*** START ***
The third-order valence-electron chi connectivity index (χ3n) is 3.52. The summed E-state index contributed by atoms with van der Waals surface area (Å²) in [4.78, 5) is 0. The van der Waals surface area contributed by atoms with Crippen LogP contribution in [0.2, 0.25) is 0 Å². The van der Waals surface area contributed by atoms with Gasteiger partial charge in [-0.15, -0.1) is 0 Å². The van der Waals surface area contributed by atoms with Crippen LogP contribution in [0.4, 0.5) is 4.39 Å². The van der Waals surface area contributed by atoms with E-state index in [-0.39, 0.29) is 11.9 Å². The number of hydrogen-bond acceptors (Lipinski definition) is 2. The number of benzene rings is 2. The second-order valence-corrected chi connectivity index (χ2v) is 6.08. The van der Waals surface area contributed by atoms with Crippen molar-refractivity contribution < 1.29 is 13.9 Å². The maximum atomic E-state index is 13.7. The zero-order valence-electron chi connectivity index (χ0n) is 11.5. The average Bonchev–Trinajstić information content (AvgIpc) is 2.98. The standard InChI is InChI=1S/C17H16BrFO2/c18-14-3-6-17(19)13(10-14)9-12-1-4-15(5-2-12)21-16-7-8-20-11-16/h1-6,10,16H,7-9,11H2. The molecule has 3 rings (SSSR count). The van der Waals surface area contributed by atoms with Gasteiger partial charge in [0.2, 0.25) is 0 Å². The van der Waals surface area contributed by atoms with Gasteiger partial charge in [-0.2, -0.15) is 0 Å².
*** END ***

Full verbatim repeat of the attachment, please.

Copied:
The third-order valence-electron chi connectivity index (χ3n) is 3.52. The summed E-state index contributed by atoms with van der Waals surface area (Å²) in [4.78, 5) is 0. The van der Waals surface area contributed by atoms with Crippen LogP contribution in [0.2, 0.25) is 0 Å². The van der Waals surface area contributed by atoms with Gasteiger partial charge in [-0.15, -0.1) is 0 Å². The van der Waals surface area contributed by atoms with Crippen LogP contribution in [0.4, 0.5) is 4.39 Å². The van der Waals surface area contributed by atoms with E-state index in [-0.39, 0.29) is 11.9 Å². The number of hydrogen-bond acceptors (Lipinski definition) is 2. The number of benzene rings is 2. The second-order valence-corrected chi connectivity index (χ2v) is 6.08. The van der Waals surface area contributed by atoms with Crippen molar-refractivity contribution < 1.29 is 13.9 Å². The maximum atomic E-state index is 13.7. The zero-order valence-electron chi connectivity index (χ0n) is 11.5. The average Bonchev–Trinajstić information content (AvgIpc) is 2.98. The standard InChI is InChI=1S/C17H16BrFO2/c18-14-3-6-17(19)13(10-14)9-12-1-4-15(5-2-12)21-16-7-8-20-11-16/h1-6,10,16H,7-9,11H2. The molecule has 3 rings (SSSR count). The van der Waals surface area contributed by atoms with Gasteiger partial charge in [0.2, 0.25) is 0 Å². The van der Waals surface area contributed by atoms with Gasteiger partial charge in [-0.2, -0.15) is 0 Å².